DOW Jonestown

Commodity

  1. an economic good: such as

    1. a product of agriculture like grain and corn

    2. an article of commerce especially when delivered for shipment

    3. a mass-produced unspecialized product

  2. something useful or valued (see: thing, entity, convenience, advantage)

  3. a good or service whose wide availability typically leads to smaller profit margins and diminishes the importance of factors (such as brand name) other than price

  4. obsolete : quantity, lot



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Soft commodities include but are not limited to: wheat, rice, barley. Hard commodities include but are not limited to: iron, ivory, diamond. Energy commodities include but are not limited to: coal, gas, sunlight. Linguistic commodities include and are limited to: words.



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How I see the universe:


Atoms. A whole bunch of ‘em. Everywhere, a lot, and in some places, even more. Sometimes atoms pack so tightly, they end up bonding. Like how we humans do.  Hm— I guess I think of atoms as small humans. (Wasn’t that the name of the first one of us?)


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Atoms buy and exchange themselves in the market of matter. That’s what friction is: a molecular transaction between surfaces. That’s what water does: H20 investing in your oats, your iron, your cells. That’s what electronics have: atomic particles trickling down a circuit. Of course, we don’t see this.  We see rubber. We see Vaseline. We see breakfast, rust, iPhones. We see the human-scaled phenomena, and we group them into clumps convenient to trade in the market of human interaction.


So even though we know about all those atoms, we don’t talk about them as individuals. It wouldn’t make any sense in daily life. And besides, atoms don’t mind us grouping them all together. In fact, hey seem to like it. For example, if I asked you, “Yo, reader, pass me that Twizzler,” you’re not going to hand it to me one atom at a time. I’d kill you— after we both died of old age. You’d hand me a whole Twizzler all at once, all in one piece, because when those Twizzler atoms hear my request, they cheer “Yippee!” and join arms and ease on down the road to my digestive tract. I have to masticate to get those mother lovers to separate. It’s a fair trade: we get to eat Twizzlers, and atoms get to stick with their friends. Net GAIN.


Or wait— is it a paper gain?

(paper gain- unrealized capital gain/loss in an investment. For a purchased long investment, it is the difference between the current price and the purchase price. For a sold or short investment, it is the difference between the price when sold short and the current price.)


I’m not sure atoms are getting a return on their investment. After all, our linguistic commodities (i.e. the unified concept of “Twizzler” or clumping my atoms together as a unit of “Emma”) have no value on any scale other than human.  They matter next to nothing for the atom or the planet. In the economy of the universe, words have no market power. Words can point towards meaning, but they themselves have no inherent value. 1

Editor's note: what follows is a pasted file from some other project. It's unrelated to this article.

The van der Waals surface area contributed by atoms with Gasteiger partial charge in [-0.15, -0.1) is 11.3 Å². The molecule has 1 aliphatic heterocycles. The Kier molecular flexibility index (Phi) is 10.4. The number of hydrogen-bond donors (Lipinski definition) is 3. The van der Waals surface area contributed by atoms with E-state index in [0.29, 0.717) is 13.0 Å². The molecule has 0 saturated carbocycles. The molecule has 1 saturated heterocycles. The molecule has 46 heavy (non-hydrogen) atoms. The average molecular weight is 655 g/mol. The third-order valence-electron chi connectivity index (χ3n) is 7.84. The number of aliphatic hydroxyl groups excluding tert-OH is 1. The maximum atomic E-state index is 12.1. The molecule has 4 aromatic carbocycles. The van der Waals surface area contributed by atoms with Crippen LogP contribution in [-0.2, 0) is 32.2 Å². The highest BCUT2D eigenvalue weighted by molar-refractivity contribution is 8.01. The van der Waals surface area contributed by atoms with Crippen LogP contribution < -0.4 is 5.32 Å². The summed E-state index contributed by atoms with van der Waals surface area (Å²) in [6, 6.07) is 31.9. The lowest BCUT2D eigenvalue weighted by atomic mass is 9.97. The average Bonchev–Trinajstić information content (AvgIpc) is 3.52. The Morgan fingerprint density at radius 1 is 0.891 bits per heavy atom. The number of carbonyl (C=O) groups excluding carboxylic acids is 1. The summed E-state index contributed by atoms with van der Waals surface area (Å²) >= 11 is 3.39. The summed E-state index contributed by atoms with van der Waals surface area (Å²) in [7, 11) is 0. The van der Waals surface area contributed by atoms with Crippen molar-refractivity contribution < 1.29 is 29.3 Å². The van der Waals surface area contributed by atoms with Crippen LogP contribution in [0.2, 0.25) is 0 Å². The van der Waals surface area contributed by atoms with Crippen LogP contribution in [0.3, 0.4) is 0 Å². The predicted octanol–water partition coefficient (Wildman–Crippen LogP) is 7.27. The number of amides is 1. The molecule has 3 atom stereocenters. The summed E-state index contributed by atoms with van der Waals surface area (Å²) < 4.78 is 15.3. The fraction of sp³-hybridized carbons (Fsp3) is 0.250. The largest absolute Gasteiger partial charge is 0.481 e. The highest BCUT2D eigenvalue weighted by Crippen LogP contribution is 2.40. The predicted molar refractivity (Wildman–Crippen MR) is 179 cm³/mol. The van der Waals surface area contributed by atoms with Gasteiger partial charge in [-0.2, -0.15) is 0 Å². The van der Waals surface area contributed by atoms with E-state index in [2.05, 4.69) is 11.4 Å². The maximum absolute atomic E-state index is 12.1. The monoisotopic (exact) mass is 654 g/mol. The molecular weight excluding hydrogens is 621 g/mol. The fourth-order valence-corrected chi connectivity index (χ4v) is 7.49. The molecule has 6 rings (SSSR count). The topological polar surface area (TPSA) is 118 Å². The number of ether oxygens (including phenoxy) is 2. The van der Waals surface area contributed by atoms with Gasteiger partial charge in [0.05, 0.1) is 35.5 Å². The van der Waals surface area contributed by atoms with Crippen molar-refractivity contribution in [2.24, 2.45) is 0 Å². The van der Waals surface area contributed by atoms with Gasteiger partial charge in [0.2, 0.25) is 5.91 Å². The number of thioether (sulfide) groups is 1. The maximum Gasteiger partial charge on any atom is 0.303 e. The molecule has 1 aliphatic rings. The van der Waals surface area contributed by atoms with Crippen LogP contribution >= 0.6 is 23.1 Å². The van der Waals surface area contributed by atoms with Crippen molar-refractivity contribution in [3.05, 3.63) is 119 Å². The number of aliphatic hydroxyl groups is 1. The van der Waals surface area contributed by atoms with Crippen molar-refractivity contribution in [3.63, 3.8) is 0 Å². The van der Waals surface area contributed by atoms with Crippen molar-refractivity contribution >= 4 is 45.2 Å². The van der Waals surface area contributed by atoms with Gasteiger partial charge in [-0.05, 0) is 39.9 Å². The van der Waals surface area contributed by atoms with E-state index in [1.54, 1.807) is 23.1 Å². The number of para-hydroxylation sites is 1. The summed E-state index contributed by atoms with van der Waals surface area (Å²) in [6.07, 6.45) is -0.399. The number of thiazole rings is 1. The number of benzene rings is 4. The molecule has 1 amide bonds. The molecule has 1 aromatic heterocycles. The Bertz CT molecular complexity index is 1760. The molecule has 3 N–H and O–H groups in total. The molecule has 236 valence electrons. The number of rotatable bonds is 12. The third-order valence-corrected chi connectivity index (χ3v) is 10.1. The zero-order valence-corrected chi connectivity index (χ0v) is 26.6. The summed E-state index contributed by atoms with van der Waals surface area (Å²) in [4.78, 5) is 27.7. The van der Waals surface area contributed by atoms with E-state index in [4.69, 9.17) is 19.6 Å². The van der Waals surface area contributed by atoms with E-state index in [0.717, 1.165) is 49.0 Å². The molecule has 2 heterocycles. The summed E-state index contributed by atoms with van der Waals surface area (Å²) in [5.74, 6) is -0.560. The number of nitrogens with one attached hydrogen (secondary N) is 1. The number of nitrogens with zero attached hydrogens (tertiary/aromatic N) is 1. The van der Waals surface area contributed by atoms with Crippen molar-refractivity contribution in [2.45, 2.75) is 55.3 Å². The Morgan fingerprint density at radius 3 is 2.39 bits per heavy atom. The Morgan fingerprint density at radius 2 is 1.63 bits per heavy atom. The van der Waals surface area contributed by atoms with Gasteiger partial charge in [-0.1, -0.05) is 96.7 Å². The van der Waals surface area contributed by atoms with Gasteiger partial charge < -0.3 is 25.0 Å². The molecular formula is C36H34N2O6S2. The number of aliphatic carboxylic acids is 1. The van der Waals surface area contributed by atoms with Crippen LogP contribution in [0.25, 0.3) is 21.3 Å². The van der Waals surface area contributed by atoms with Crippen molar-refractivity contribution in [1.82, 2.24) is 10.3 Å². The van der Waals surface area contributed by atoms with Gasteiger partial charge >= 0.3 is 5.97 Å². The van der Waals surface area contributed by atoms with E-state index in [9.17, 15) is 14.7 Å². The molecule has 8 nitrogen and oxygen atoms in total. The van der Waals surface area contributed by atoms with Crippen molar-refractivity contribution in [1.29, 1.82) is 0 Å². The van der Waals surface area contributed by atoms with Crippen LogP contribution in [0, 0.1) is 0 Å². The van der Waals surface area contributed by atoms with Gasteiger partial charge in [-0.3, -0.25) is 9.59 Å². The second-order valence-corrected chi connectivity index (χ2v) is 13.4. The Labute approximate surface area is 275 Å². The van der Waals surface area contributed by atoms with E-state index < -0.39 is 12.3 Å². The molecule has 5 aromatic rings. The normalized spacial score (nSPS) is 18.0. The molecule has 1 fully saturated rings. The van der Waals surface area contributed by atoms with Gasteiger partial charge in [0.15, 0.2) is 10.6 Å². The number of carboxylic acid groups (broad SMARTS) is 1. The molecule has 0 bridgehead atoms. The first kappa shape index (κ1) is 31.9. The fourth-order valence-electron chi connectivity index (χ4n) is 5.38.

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Before the enlightenment, the printing press, the telephone, the record player—before—words were rare. -Er. RarER. Linguistic opportunities were limited to the local. Hand-crafted, small batch, artisanal words. Bought at a farmers market. Slow-cooked letters.  Fine wine lyrics. Elite literacy. 2. Now, we buy and sell and exchange words at unprecedented rates. We trade words before its meaning— its value— can catch up. We’ve saturated the market. Soon our linguistic bubble will burst and our Babel economy will collapse. 3




  1. The author can not comment directly on the atomic market of matter, for she herself is human and can speak only to the human market of chatter. However, a reputable source, who prefers to remain anonymous, reports, “we’re fine.”

  2. The author does not intend to portray a nostalgia for the past. Look at her: she’s typing and erasing and copying and pasting at ADHD rates as she sips a soy milk latte and listens to Rihanna. She loves modern day. She intends only to emphasis that, back in the day, words were reverse endangered.

  3. The author writes and rewrites the last sentence four times. She hears ambient music (with lyrics), and she ignores. She hears people she has never talked to and will never talk to talk around her, and she ignores. She sports a shirt that says “Don’t worry. Be Yonce” but did not realize she had put on a garment with a message when she threw it on this morning. She’s literally (literally!) sitting on a newspaper she stole just for the Sudoku.  Words shmurds. But she reads this: “Ponzi scheme (noun)- a form of fraud in which belief in the success of a nonexistent enterprise is fostered by the payment of quick returns to the first investors from money invested by later investors,” and she doesn’t know who Ponzi was or who the schemer would be, but, nevertheless, she wonders...




Emma Speer